Perturbed Insulin-like Growth Factor-1 (IGF-1) and IGF Binding Protein-3 Are Not Associated with Chronic Widespread Pain in Men: Results from the European Male Ageing Study.

John McBeth, Abdelouahid Tajar, Terence W O'Neill, Gary J Macfarlane, Stephen R Pye, Gyorgy Bartfai, Steven Boonen, Roger Bouillon, Felipe Casanueva, Joseph D Finn, Gianni Forti, Aleksander Giwercman, Thang S Han, Ilpo T Huhtaniemi, Krzysztof Kula, Michael E J Lean, Neil Pendleton, Margus Punab, Alan J Silman, Dirk VanderschuerenFrederick C W Wu

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Abstract

OBJECTIVE: To determine whether perturbations of insulin-like growth factor-1 (IGF-1) and IGF binding protein-3 (IGFBP-3) were associated with the presence of chronic widespread pain (CWP) in men. METHODS: The European Male Ageing Study (EMAS) is an 8-center population-based study of men aged 40-79 years recruited from population registers. A questionnaire asked about the presence and duration of musculoskeletal pain, from which subjects reporting CWP were identified. Subjects also had an interviewer-assisted questionnaire: levels of physical activity and mood were assessed, and height and weight were measured. IGF-1 and IGFBP-3 were assayed from a fasting blood sample. Logistic regression models were used to determine the association between IGF measures and CWP. Results were expressed as odds ratios or relative risk ratios. RESULTS: A total of 3206 subjects provided full data. Of those, 1314 (39.0%) reported no pain in the past month and 278 (8.3%) reported pain that satisfied criteria for CWP. IGF-1 concentrations were similar among subjects who reported no pain and those with CWP: 131.5 mg/l and 128.4 mg/l, respectively. This was true also for IGFBP-3 (4.3 and 4.3 mg/l). Obesity was associated with low IGF-1 and a high IGFBP-3/IGF-1 ratio, indicating less bioavailable IGF-1, irrespective of pain status. This relationship persisted after adjustment for comorbidities, depression, smoking, alcohol consumption, and quality of life. CONCLUSION: Overall CWP was not associated with perturbations in IGF-1 and IGFBP-3 concentrations. Hypofunctioning of the axis was noted among subjects who were obese and this was not specific to CWP. These data suggest that IGF-1 is unlikely to be etiologically important in relation to CWP, although the relationship with growth hormone remains to be elucidated.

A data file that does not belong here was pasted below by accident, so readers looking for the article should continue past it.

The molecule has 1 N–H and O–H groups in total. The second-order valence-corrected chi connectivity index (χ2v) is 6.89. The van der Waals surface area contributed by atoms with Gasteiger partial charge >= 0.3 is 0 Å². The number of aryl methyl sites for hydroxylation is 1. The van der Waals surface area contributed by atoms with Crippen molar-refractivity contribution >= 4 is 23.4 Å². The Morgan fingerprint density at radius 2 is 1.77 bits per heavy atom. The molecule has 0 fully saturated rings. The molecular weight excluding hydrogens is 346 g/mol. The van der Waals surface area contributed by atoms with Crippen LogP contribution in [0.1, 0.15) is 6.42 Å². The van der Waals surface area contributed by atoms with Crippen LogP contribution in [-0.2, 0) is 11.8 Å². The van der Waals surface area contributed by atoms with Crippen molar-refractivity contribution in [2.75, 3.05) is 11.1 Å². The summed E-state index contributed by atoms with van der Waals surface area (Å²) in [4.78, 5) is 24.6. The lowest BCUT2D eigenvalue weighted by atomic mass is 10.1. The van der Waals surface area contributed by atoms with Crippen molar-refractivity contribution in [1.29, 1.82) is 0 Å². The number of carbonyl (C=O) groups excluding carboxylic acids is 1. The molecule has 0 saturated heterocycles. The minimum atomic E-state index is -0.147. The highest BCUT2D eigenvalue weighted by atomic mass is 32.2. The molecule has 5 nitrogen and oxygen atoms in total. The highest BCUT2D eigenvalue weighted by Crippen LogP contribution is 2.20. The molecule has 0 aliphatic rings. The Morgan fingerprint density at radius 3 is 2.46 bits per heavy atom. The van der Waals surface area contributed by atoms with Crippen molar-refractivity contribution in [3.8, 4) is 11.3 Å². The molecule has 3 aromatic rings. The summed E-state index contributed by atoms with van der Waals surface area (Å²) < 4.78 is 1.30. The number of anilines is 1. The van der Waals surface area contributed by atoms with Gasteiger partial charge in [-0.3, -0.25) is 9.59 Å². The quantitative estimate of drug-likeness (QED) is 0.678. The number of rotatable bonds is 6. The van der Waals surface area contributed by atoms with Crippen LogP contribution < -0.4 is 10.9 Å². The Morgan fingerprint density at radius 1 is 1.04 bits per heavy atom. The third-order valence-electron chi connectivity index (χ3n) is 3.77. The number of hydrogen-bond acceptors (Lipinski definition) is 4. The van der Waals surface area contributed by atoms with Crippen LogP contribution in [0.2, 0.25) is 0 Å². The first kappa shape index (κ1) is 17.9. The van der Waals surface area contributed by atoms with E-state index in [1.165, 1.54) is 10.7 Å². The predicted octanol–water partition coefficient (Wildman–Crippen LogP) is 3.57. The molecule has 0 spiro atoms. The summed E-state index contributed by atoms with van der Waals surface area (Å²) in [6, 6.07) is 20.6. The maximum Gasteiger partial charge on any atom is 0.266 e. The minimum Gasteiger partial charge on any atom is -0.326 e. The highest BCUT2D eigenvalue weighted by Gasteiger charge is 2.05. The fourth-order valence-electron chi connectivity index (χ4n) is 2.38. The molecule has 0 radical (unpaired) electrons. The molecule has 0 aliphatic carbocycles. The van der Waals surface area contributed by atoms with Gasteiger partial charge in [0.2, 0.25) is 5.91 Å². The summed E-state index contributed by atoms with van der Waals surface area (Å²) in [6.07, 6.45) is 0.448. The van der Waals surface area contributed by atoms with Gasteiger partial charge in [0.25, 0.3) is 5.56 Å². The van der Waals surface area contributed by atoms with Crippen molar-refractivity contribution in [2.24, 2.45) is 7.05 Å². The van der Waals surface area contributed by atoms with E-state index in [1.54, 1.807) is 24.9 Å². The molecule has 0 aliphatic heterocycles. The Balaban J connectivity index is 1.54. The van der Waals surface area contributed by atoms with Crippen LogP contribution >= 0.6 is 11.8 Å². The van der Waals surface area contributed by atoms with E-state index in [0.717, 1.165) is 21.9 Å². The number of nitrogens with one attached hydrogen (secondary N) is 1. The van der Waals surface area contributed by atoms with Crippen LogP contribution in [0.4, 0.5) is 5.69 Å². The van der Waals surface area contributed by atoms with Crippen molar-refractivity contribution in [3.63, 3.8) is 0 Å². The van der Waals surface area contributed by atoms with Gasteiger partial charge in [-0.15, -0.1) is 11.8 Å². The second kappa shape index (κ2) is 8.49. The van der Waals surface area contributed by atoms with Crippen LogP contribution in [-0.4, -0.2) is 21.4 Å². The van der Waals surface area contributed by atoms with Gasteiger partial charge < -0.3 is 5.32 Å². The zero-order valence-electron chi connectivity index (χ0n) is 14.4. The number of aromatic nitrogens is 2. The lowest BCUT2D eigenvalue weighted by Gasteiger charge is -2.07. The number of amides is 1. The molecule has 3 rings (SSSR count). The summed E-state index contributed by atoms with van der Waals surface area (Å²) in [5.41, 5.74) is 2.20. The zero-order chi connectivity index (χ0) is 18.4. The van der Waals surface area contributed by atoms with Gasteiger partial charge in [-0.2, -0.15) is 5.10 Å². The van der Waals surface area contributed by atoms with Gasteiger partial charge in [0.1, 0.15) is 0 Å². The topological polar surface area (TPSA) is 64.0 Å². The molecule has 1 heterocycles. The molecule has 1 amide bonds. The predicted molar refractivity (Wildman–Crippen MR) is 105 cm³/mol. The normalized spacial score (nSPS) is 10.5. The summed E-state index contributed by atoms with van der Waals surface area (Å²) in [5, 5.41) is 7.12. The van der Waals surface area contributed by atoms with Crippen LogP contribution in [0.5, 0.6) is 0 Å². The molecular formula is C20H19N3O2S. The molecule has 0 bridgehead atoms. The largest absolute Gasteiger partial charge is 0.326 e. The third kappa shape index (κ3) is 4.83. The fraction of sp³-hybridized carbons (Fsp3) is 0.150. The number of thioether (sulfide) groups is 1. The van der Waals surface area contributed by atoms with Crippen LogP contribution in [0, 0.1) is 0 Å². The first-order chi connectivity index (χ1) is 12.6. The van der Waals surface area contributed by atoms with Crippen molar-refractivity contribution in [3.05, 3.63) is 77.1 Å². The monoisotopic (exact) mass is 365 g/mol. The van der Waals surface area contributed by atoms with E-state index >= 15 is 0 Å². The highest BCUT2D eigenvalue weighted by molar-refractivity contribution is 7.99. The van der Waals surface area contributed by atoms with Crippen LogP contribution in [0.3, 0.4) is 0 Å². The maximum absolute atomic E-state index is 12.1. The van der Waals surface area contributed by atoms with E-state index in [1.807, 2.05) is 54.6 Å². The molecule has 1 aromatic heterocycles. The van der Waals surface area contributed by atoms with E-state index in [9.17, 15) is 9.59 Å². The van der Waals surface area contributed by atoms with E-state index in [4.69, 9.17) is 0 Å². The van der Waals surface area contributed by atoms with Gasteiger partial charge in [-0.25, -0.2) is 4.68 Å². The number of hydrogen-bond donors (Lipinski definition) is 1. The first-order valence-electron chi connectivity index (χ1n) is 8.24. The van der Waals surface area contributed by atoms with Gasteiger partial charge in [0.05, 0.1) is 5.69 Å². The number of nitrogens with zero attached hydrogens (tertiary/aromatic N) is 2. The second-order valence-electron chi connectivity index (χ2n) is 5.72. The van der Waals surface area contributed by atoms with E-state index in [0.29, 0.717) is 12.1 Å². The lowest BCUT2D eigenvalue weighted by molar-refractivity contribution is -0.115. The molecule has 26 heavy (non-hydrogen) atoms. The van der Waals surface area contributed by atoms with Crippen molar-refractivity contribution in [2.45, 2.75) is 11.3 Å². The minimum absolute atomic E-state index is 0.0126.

Original languageEnglish
Pages (from-to)2523-2530
JournalJournal of Rheumatology
Volume36
DOIs
Publication statusPublished - 2009

Subject classification (UKÄ)

  • Rheumatology and Autoimmunity

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